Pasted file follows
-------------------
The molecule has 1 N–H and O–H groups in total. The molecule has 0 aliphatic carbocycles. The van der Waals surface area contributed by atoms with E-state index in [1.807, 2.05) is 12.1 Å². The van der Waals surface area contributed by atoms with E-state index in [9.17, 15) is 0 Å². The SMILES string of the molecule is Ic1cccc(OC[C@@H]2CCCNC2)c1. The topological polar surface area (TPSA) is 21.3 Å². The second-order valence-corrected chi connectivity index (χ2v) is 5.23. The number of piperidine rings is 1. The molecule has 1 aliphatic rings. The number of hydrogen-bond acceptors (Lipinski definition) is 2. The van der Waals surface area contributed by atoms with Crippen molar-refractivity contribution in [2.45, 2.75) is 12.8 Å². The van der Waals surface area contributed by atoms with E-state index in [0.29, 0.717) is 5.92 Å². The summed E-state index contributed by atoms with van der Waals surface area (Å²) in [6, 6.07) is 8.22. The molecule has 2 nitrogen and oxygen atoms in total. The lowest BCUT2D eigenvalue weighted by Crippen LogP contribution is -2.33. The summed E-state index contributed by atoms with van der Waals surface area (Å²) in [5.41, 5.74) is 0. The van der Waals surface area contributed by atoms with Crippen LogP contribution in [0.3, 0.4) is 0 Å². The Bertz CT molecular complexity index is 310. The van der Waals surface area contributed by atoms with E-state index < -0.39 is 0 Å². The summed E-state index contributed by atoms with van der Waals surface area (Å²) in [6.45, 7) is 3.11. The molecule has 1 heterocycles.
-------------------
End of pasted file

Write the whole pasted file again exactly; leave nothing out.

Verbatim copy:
The molecule has 1 N–H and O–H groups in total. The molecule has 0 aliphatic carbocycles. The van der Waals surface area contributed by atoms with E-state index in [1.807, 2.05) is 12.1 Å². The van der Waals surface area contributed by atoms with E-state index in [9.17, 15) is 0 Å². The SMILES string of the molecule is Ic1cccc(OC[C@@H]2CCCNC2)c1. The topological polar surface area (TPSA) is 21.3 Å². The second-order valence-corrected chi connectivity index (χ2v) is 5.23. The number of piperidine rings is 1. The molecule has 1 aliphatic rings. The number of hydrogen-bond acceptors (Lipinski definition) is 2. The van der Waals surface area contributed by atoms with Crippen molar-refractivity contribution in [2.45, 2.75) is 12.8 Å². The van der Waals surface area contributed by atoms with E-state index in [0.29, 0.717) is 5.92 Å². The summed E-state index contributed by atoms with van der Waals surface area (Å²) in [6, 6.07) is 8.22. The molecule has 2 nitrogen and oxygen atoms in total. The lowest BCUT2D eigenvalue weighted by Crippen LogP contribution is -2.33. The summed E-state index contributed by atoms with van der Waals surface area (Å²) in [5.41, 5.74) is 0. The van der Waals surface area contributed by atoms with Crippen LogP contribution in [0.3, 0.4) is 0 Å². The Bertz CT molecular complexity index is 310. The van der Waals surface area contributed by atoms with E-state index < -0.39 is 0 Å². The summed E-state index contributed by atoms with van der Waals surface area (Å²) in [6.45, 7) is 3.11. The molecule has 1 heterocycles.